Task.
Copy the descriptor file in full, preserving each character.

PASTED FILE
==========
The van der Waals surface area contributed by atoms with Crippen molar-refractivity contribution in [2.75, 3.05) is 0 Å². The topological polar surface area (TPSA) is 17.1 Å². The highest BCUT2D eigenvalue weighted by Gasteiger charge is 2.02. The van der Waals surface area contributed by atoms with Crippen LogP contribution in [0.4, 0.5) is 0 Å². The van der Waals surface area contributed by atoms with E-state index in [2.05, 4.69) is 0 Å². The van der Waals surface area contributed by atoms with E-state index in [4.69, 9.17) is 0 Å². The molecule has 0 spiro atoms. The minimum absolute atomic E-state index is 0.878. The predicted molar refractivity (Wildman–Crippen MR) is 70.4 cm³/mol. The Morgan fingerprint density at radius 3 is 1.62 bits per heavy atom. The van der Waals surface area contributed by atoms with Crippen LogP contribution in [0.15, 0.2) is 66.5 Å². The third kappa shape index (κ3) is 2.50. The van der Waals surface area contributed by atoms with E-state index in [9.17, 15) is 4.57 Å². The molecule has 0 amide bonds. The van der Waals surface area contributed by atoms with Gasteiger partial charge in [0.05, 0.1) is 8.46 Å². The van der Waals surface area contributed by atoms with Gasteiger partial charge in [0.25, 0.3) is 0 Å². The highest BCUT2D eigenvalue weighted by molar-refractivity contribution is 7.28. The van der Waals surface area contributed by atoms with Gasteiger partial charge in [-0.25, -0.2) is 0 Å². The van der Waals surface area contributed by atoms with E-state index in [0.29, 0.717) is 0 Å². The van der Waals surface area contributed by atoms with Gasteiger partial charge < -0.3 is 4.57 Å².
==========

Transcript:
The van der Waals surface area contributed by atoms with Crippen molar-refractivity contribution in [2.75, 3.05) is 0 Å². The topological polar surface area (TPSA) is 17.1 Å². The highest BCUT2D eigenvalue weighted by Gasteiger charge is 2.02. The van der Waals surface area contributed by atoms with Crippen LogP contribution in [0.4, 0.5) is 0 Å². The van der Waals surface area contributed by atoms with E-state index in [2.05, 4.69) is 0 Å². The van der Waals surface area contributed by atoms with E-state index in [4.69, 9.17) is 0 Å². The molecule has 0 spiro atoms. The minimum absolute atomic E-state index is 0.878. The predicted molar refractivity (Wildman–Crippen MR) is 70.4 cm³/mol. The Morgan fingerprint density at radius 3 is 1.62 bits per heavy atom. The van der Waals surface area contributed by atoms with Crippen LogP contribution in [0.15, 0.2) is 66.5 Å². The third kappa shape index (κ3) is 2.50. The van der Waals surface area contributed by atoms with E-state index in [9.17, 15) is 4.57 Å². The molecule has 0 amide bonds. The van der Waals surface area contributed by atoms with Gasteiger partial charge in [0.05, 0.1) is 8.46 Å². The van der Waals surface area contributed by atoms with Gasteiger partial charge in [0.25, 0.3) is 0 Å². The highest BCUT2D eigenvalue weighted by molar-refractivity contribution is 7.28. The van der Waals surface area contributed by atoms with Gasteiger partial charge in [-0.25, -0.2) is 0 Å². The van der Waals surface area contributed by atoms with E-state index in [0.29, 0.717) is 0 Å². The van der Waals surface area contributed by atoms with Gasteiger partial charge < -0.3 is 4.57 Å².